A Russian girl waves to photographers at the Masnaa Lebanese border crossing on January 22, 2013
A Russian girl waves to photographers at the Masnaa Lebanese border crossing on January 22, 2013. Dozens of Russians fleeing the violence in Syria arrived back in Moscow on Wednesday, in the first operation organised by the Russian authorities to help its nationals escape. © - AFP
A Russian girl waves to photographers at the Masnaa Lebanese border crossing on January 22, 2013
AFP
Last updated: January 23, 2013

First Russians return to Moscow after fleeing Syria

Dozens of Russians fleeing the violence in Syria returned to Moscow on Wednesday, in the first operation organised by the Russian authorities to help its nationals escape the bloodshed.

Foreign Minister Sergei Lavrov however denied the assistance is the start of a mass evacuation of the tens of thousands of Russian citizens still living Syria amid the conflict between rebels and the regime of President Bashar al-Assad.

Two planes owned by the emergencies ministry carrying 77 people -- mainly women and children -- fleeing Syria touched down at Moscow's Domodedovo airport on a flight from the Lebanese capital Beirut, the ministry said.

"It's very dangerous there. Rockets. Planes. Tanks," one returning man named as Albert Omar, wrapped up in an emergencies ministry coat to cope with the severe temperature change, told state television. "The last three months were horrendous."

"It had become impossible to live there. There is no money. No work. We have lost everything," said another Russian woman who was not named.

Observers are watching for any hints of Russia planning a full-scale evacuation of its citizens which would be seen as tacit admission from Moscow that the regime of President Bashar al-Assad is doomed in its fight against rebels.

The Russian citizens arrived in Moscow from Beirut on board two planes after travelling to Beirut from Syria by road.

"Most of those brought back are Russian women who married Syrians and Palestinians as well as their children," the emergencies ministry said in a statement.

"These are people from different regions of Syria who were left homeless and without means to live as a result of the conflict," said the ministry, adding that psychologists were on hand at the airport to help those returning.

The foreign ministry said Moscow could send more planes to Beirut to pick up Russian citizens fleeing the Syria violence if required.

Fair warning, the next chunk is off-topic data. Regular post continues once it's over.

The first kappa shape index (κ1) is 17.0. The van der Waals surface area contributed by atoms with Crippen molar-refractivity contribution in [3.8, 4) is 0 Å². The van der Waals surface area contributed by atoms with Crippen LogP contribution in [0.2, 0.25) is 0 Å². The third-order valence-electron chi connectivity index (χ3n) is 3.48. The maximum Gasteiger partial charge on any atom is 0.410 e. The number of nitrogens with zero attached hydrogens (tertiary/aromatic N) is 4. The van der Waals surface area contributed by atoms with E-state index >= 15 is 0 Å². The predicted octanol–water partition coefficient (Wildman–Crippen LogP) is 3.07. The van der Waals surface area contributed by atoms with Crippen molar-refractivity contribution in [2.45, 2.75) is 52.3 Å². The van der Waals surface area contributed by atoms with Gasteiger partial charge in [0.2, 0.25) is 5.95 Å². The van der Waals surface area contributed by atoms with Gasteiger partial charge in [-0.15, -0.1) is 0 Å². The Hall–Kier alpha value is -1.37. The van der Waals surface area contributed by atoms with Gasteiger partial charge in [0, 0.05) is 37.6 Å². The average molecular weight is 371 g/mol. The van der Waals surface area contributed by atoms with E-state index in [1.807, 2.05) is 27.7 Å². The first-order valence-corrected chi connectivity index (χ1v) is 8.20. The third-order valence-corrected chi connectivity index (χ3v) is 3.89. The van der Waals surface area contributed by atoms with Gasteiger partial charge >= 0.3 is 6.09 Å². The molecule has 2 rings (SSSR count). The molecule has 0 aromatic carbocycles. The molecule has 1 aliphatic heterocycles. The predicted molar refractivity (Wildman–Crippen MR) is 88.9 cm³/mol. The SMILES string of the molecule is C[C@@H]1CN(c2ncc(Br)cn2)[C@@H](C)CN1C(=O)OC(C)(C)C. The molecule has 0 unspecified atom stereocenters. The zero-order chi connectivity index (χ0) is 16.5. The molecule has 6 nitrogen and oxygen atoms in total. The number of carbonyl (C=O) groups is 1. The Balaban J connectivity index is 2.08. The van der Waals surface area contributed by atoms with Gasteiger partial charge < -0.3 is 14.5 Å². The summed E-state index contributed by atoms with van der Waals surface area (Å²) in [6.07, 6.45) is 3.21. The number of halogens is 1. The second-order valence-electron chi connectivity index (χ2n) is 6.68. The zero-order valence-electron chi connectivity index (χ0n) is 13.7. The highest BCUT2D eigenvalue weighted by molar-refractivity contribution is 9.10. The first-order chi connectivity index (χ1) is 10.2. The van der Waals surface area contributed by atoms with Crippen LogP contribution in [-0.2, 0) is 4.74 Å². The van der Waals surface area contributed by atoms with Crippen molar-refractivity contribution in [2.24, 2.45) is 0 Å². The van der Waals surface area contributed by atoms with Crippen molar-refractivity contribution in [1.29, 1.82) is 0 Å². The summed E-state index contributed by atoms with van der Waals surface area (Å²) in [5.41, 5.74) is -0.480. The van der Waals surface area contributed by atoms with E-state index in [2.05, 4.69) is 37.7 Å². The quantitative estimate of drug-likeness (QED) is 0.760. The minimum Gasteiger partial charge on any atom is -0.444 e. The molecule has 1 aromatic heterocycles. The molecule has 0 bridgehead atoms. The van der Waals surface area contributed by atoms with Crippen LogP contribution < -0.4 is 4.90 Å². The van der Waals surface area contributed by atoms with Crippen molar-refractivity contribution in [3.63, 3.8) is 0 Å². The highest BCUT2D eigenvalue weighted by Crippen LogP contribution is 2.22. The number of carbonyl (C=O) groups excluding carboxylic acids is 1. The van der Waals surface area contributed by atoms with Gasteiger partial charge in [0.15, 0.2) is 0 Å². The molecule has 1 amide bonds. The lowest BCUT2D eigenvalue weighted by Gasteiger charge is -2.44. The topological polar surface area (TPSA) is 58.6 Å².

"If needed, the foreign ministry in cooperation with the emergencies ministry will continue to work on the return of Russian citizens from Syria," it said in a statement.

Lavrov on Wednesday denied however that Russia was planning any full-scale evacuation of its citizens.

"We have not started an evacuation so it would be hard to have a more widescale one," Lavrov told reporters, denying that the help given to Russians to flee by plane could be termed an evacuation.

He said the emergencies ministry planes that flew to Beirut had been carrying humanitarian aid for Syria and had simply offered the option of taking any Russians back if they so desired.

Around 1,000 Russian women initially expressed interest but in the end fewer than 100 took up the offer, he said.

Lavrov said that Russia's embassy in Damascus was working normally, even though contingency plans were in place as with any country in the region.

"We are not talking about activating these (plans)," he said. He said that Russia had already withdrawn the families of diplomats.

According to the RIA Novosti news agency, 8,000 Russians are registered with the consulate in Syria but there could be as many as 25,000 Russian women who have married Syrians living in the country.

Any evacuation of such a large number of nationals would likely require large naval vessels rather than planes. Russia could employ its Soviet-era naval base in the Syrian port of Tartus which it still maintains.

The Soviet Union built up close ties with the secular Arab nationalist regime of Assad's late father Hafez al-Assad, and many Syrians studied in the USSR where they met Russian wives.

Should the Assad regime be ousted, those Russians left in Syria may feel vulnerable given their government's acrimonious relationship with the rebels fighting the Damascus government.

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